And, on that note, I chose a strategic time to post this story. On Friday 5 August 2016, the CFP for LCA 2017 closes. So, now is the time for all of you to submit a talk. If you regularly speak at Open Source and Free Software events, or have been considering it, this event really needs to be on your calendar. I look forward to seeing all of you Hobart this January.

    Elena ``of Valhalla'', Ben Sturmfels, sazius, Jason Self and 3 others likes this.

    Iñaki Arenaza, der.hans, Stephen Michael Kellat shared this.

    I submitted a talk on Propellor and a followup tutorial for LCA. On the off chance they can fly me down there I want to provide maximum value. The one time I attended, in 2013 was really great experience. The travel time to SYD from here is nearly a full 24 hours, so I wouldn't want to do it every year though.

    BTW, my sister told me there's a train from SYD up to an overnight ferry to Hobart. Seems like a great way to make the last leg of the trip.

    joeyh at 2016-08-05T01:19:19Z

    I'm surprised to hear you thought your talk didn't go over very well. I was in the audience and really enjoyed it. I'd also like to echo the sentiments of those who were telling you how important your message was. Unfortunately I wasn't able to make it to the Conservancy lunch to say this in person.

    Hopefully you will be able to make it to LCA 2017, which just happens to be in my home town, to present another great talk.

    John Kristensen at 2016-08-05T01:29:29Z

    Agency security rules have me stuck within CONUS at the moment. There's some nastiness coming up for staff that I'm still pondering the potential outcomes of.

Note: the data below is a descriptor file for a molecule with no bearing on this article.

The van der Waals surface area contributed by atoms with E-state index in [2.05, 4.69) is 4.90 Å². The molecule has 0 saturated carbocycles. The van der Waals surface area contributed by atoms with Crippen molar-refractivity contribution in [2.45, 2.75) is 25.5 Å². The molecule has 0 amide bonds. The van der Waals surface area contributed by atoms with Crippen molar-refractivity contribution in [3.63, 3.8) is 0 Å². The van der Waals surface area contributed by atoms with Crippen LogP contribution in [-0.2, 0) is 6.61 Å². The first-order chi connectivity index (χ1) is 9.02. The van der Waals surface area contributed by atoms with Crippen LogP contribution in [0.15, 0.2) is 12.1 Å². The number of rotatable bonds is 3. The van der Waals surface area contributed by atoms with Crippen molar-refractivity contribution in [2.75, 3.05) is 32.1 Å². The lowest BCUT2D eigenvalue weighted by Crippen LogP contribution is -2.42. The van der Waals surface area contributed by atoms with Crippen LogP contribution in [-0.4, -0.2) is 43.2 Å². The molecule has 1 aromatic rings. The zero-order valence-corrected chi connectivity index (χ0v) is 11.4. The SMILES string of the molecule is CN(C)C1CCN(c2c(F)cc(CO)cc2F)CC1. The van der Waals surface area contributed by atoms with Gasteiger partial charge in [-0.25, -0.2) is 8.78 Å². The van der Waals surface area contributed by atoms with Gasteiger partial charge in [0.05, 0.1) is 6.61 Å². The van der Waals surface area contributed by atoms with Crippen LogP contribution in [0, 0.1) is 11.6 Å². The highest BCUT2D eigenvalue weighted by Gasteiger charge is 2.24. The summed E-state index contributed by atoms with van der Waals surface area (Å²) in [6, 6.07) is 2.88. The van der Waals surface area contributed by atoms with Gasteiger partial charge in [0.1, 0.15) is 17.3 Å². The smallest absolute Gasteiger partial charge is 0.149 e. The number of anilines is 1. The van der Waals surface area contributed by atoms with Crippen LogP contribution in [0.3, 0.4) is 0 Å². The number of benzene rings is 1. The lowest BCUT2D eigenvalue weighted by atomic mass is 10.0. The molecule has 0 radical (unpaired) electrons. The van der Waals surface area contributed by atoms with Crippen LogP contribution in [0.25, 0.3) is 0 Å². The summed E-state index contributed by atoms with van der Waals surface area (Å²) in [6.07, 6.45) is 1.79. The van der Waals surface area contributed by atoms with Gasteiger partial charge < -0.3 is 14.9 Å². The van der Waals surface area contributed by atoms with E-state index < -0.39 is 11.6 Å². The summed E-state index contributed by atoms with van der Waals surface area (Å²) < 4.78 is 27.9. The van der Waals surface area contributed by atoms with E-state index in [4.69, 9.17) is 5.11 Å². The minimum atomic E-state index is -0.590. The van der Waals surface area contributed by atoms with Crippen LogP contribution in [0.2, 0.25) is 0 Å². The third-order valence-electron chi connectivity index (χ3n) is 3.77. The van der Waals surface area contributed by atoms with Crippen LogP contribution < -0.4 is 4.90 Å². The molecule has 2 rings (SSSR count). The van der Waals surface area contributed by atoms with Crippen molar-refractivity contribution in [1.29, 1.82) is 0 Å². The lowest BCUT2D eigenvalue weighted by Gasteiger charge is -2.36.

Stephen Michael Kellat at 2016-08-05T01:42:28Z

    @joeyh the ferry from Melbourne is to Devonport on the north-west coast of Tasmania. Hobart is in the south and public transport between the cities isn't great (there is a bus). Overall it would be cheaper/easier to fly from Sydney to Hobart.

    John Kristensen at 2016-08-05T01:50:39Z

  • Chaoskey 1.0 released (USB hardware random number generator)

    Debian Project at 2016-08-05T14:44:33Z via AndStatus To: Public

    The ChaosKey hardware random number generator described in talks at Debconf 14 and Debconf 16 has been released. Details about its free hardware and free software in http://chaoskey.org /via @Bdale Garbee and Keith Packard in Planet Debian

    der.hans, Nathan Willis likes this.

    Iñaki Arenaza, der.hans, der.hans shared this.

  • LibreOffice 5.1.5 & 5.2.0

    Krugor at 2016-08-04T18:21:40Z via AndStatus To: Public

    LibreOffice 5.1.5 et 5.2.0 sont sortis

    Annonce: (en) https://blog.documentfoundation.org/blog/2016/08/03/libreoffice-5-2-fresh-released-for-windows-mac-os-and-gnulinux/

    Téléchargement:
    5.1.5: https://fr.libreoffice.org/download/libreoffice-stable/
    5.2.0: https://fr.libreoffice.org/download/libreoffice-fresh/

    Vous pouvez choisir différents OS (Windows, Mac OS, Linux) et architectures (32 et 64 bits)

    Alberto Moshpirit, der.hans likes this.

    Iñaki Arenaza shared this.